25 - 3 - .215
24 - 2.5 - .150
23 - 2.5 - .100
22 - 1.5 - .061
21 - 0.5 - .040
20 - 0 - .029
So right now the Raptors have the tenth-worst record in the league, and therefore have only a four per cent chance of getting a top three draft pick. (Thus, preventing them from turning it over to Oklahoma City.)
Is it really worth alienating season ticket holders, messing with team chemistry and risking damage to your coach and young players to try and drop to, say, 24th, where those odds would increase to 15%? Don't forget, too, that all of these teams will be trying to lose as well, so dropping isn't as easy as it seems.
I realize you could just as easily say "yeah, but there's no value in winning" but I'm not sure that's entirely true. This is the team we head into 2013-14 with, and I think there's something to be said for using these last 15 games as an extended training camp to iron out roles and PLEASE GOD, SOME PLAYS.
AF: To your point, I see the same Lowry-Gay-DeRozan-Johnson-Valanicunas core being in camp to start next season so if they can become more accustomed to playing together, maybe there's some benefit in playing to win.
But with so many other pieces in flux (especially with the back-up point guard spot) is it REALLY going to replicate training camp? And even if the team lost every game for the rest of the season, is that going to destroy confidence for 2013-14? Look at the Charlotte Bobcats. They had a horrendous season last year, and that didn't impact their start (incidentally the only good part of their season.) I just don't buy that any late season malaise will linger over nearly five months of off-season. Fans and players have short memories and every new season, a new hope seems to exist, regardless of how illogical that may be.
To summarize, I guess it comes down to your philosophy on tanking and such matters. In my books, sitting key guys, giving rookies extended minutes, all the while trying to gain lottery odds, no matter how small, outweighs any perceived benefit from winning the bulk of the remaining contests. This team isn't just playing for next season, but for the ones beyond that, so why not make moves right now to give yourself the best chance for long-term success? To me, winning games the rest of the way is akin to treading water, and this franchise has done far too much of that over its existence.
BM: Well, first thing's first - if the Bobcats are your justification for anything, I'm going to disagree. In seriousness though, I DO think it can impact the confidence heading into next year - the team's confidence in Gay as the go-to guy, Lowry's confidence running the team, Jonas' confidence in the post, and so on.
I'm not saying wins matter now and it should be the end goal - I don't want Anderson playing over Ross anymore, either. But I don't think calling off nearly a fifth of a season for the main guys does much of anything. Even if Gay were to be sat down and Ross went gangbusters, does it mean anything? He would have done it in a role he won't be in next year, against other teams that may be tanking.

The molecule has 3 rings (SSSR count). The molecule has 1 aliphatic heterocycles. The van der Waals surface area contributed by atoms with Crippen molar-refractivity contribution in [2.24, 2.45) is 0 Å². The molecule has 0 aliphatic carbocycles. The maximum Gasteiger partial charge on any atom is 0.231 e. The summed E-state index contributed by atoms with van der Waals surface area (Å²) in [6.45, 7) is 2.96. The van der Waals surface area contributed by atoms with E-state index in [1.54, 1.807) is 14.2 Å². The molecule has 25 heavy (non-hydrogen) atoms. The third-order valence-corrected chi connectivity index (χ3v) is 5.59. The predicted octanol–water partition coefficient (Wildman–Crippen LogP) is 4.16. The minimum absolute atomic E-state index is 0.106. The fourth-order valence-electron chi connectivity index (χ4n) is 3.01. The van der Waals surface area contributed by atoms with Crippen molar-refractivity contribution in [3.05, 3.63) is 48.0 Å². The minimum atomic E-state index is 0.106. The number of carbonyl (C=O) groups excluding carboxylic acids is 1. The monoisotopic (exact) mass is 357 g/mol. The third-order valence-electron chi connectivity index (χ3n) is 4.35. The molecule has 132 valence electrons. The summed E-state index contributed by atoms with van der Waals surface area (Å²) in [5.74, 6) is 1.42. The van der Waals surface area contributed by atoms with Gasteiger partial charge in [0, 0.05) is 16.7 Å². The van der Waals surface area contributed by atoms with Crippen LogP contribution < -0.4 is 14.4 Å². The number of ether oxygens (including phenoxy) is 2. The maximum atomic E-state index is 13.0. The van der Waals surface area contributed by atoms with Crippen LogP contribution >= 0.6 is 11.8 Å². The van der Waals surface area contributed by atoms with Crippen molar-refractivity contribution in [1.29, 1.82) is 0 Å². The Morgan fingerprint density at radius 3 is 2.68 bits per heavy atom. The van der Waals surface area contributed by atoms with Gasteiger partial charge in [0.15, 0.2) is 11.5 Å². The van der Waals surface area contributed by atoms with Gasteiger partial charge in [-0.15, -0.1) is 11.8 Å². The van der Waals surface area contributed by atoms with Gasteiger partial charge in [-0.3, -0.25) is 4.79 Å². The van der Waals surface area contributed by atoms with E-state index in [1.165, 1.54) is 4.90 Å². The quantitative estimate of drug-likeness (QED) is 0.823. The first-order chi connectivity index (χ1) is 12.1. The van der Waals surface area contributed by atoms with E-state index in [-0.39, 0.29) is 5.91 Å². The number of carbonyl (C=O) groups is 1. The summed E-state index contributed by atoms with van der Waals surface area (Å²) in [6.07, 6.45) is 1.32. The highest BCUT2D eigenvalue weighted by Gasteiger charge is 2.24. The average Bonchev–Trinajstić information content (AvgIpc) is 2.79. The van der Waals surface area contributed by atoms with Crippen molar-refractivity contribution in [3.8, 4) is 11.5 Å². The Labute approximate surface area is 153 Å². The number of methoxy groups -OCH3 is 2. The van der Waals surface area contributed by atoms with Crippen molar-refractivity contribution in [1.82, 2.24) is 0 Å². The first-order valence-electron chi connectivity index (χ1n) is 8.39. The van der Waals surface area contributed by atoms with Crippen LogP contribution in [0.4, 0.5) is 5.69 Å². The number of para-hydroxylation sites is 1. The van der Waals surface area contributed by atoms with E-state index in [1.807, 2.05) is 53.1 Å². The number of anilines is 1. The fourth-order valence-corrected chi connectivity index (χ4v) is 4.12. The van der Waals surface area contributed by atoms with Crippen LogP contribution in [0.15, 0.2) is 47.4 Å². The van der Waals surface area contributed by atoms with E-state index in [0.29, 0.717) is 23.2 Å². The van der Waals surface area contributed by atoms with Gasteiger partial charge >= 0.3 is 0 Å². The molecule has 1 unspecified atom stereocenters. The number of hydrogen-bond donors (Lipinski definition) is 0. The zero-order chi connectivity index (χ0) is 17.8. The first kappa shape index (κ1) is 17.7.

I want to reiterate that I'm 100% on board with playing Ross and Jonas more and giving them more responsibility. But I don't think that has to come at the expense of Gay or strategies geared towards winning games. I'm probably in the minority, but such is life.
AF: Ok so a question of dogma here. When is it ok to tank, if at all?
BM: Several instances. Last year, for example, would have made more sense - the pieces in place largely didn't appear to be a part of the long-term future, the Raptors were already CLOSE to the bottom so it would have had a larger marginal effect, and there was value in moving up even one or two draft spots. This year these are the core pieces, there are a lot of teams to leapfrog (not a reason NOT to do it, but the marginal impact is lessened), and the value of doing so is a fraction of last year given the pick is owed 4-14.
It's a unique situation in terms of tanking right now. I don't think selling it to fans for the 100th time and getting your core guys to take their foot off the gas is worth it this year.
Of course, if the Raptors finish one game ahead of a team that ends up getting the 3rd pick, who turns out to be a stud...yes, I'll look stupid.
AF: And conversely, if I advocate "losing out," that indeed occurs, but it fails to result in Toronto retaining their pick and instead, results in an off-season of folks like Lowry and Gay wanting to be relocated...then yep...I'll have some egg on my face as well.
Last year was certainly the year to take a dive, no disagreement there. And while I still think the team is better served going for broke trying to catch up with the other "biggest losers," it's likely a moot point considering Coach Casey, and how last year turned out. I actually think Toronto wins nine of its final 15 to finish with 35 victories.
BM: Wow, you're friendlier than I am. I'm pegging it as 7-8 down the stretch, giving them a Hollinger-predicted 33 wins.